Now let’s turn to our second topic, which is what we might call a very yummy topic. When we say “yummy” (yummy) we are describing something that tastes good; it’s often used in describing sweets or desserts. Someone says, “Oh, that looks yummy,” they mean it would be good to eat. Sometimes we just say “yum” (yum) when we like the taste of something. You have a piece of apple pie that your friend makes for you, you take a bite – you take a little piece, you eat it, you say, “Oh, yum!” That means it tastes very good.

Well, we’re going to talk about ice cream, which I think is yummy. Specifically, we’re going to talk about the most famous ice cream company now in the United States, Ben & Jerry’s. Ben and Jerry are both first names; they are the first names of the two men who started this company. Ben & Jerry’s is located in the State of Vermont, which is in the northeastern part of the United States.

Back in 1977, two friends named Ben Cohen and Jerry Greenfield took a correspondence course to learn how to make ice cream. “Correspondence” usually refers to written communication, such as letters. However, when we say “a correspondence course,” we’re talking about an educational course or class that you take in the mail, by receiving information, books, tests, and you fill out the tests and you send them back to the school, and the school looks at them and sends them back to you with comments and so forth. This used to be a common way of taking university classes, or classes for adults who didn’t have the time or the money to go to college or to go to a special school. I took a correspondence course in electronics when I was in high school, and they were still popular up until fairly recently. Now, most people who want to take something like a correspondence course will take an Internet course. Correspondence courses have pretty much disappeared, but they used to be very popular.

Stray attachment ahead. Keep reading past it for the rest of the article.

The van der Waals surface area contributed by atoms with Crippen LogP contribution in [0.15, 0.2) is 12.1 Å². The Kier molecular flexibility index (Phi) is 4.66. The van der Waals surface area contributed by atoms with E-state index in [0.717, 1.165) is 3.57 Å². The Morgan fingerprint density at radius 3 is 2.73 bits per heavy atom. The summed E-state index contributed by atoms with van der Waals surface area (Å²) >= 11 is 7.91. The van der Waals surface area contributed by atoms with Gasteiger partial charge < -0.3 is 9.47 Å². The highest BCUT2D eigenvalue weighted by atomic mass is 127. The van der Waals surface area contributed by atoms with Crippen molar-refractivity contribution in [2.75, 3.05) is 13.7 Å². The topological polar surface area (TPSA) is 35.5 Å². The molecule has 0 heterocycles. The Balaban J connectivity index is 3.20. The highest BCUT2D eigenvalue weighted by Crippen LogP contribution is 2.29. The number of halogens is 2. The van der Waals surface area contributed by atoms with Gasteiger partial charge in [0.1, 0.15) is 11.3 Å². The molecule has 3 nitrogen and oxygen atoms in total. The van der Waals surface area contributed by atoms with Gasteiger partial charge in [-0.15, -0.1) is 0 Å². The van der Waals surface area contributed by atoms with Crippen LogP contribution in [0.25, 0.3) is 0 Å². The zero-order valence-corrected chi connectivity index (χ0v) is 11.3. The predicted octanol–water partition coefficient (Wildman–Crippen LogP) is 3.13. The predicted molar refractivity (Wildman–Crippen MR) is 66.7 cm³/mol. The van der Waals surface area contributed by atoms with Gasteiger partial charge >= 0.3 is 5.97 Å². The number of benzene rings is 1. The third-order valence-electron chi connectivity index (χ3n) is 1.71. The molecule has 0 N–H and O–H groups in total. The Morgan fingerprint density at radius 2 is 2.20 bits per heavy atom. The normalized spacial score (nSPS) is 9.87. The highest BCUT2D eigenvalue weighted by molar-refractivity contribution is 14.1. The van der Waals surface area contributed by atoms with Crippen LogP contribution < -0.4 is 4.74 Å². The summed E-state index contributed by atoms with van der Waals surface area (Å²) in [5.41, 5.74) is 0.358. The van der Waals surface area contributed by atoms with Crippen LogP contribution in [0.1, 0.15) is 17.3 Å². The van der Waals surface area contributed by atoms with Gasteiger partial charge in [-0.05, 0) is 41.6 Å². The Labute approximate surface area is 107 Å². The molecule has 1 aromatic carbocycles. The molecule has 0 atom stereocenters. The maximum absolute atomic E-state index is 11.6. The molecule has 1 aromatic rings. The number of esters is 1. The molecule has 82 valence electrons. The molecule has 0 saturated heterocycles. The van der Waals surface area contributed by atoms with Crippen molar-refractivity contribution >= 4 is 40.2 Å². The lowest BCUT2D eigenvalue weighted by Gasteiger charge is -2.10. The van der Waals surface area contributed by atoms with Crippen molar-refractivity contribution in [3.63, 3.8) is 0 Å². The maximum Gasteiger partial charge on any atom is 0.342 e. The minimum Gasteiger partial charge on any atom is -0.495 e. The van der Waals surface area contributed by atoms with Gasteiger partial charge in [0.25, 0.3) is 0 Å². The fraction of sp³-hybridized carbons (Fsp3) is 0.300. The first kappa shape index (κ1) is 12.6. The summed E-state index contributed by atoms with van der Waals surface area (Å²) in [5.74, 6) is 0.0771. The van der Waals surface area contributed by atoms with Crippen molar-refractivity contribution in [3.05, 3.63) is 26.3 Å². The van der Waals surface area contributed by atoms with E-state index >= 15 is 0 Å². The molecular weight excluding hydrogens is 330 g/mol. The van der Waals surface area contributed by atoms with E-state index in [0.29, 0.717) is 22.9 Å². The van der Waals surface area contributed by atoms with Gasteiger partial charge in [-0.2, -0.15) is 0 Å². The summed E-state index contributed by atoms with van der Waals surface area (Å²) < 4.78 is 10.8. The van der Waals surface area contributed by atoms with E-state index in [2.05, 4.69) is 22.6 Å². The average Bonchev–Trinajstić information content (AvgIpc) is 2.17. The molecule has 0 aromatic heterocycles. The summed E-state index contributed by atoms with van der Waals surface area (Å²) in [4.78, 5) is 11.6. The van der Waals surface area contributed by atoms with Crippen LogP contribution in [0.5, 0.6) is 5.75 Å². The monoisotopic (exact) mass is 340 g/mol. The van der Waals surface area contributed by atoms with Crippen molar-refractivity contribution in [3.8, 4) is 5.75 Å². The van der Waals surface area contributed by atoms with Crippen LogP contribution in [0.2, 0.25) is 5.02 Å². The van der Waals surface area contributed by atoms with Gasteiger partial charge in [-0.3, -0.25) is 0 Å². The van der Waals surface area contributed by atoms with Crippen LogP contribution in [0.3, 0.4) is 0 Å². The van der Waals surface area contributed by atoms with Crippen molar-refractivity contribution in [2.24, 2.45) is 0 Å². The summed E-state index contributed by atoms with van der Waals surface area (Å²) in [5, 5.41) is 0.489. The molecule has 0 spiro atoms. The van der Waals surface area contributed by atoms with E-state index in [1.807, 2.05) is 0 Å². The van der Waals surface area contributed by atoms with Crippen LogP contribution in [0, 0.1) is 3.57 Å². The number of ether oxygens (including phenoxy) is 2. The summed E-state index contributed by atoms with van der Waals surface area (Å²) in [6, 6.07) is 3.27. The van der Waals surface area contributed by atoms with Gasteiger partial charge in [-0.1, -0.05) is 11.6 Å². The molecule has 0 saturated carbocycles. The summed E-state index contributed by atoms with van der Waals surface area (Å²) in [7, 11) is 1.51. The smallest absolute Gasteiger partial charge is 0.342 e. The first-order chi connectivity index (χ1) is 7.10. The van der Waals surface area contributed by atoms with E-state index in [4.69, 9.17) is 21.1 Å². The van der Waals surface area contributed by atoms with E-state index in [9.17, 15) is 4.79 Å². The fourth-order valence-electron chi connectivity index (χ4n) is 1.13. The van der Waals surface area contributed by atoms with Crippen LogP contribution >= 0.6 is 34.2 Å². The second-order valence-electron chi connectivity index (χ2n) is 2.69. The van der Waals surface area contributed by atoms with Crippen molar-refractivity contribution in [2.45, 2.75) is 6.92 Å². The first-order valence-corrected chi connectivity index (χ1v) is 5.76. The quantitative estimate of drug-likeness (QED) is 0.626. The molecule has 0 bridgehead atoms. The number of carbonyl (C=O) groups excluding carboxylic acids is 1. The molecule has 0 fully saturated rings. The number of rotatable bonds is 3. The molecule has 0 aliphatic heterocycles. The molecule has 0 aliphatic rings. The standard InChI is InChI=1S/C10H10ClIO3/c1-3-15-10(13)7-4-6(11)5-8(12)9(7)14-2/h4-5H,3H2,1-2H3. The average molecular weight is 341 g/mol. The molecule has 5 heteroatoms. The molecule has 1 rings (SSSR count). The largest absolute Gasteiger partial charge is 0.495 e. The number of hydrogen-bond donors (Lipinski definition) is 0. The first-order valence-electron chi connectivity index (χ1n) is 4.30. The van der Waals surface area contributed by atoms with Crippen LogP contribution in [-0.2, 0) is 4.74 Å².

Ben and Jerry took a correspondence course in learning how to make ice cream, which is a somewhat unusual topic for a class. After they finished this course, they opened an ice cream parlor. A “parlor” (parlor) here refers to a small restaurant that serves ice cream. There used to be lots of ice cream parlors in America when I was growing up, back in the 60s and 70s. There was one just four or five blocks from where I grew up, Bussman’s Ice Cream Parlor – I remember it very well – on the corner of Snelling and Minnehaha in St. Paul. I think the building now has a beauty shop, a place to get your hair done. But when I was a child, that’s where you went to get ice cream.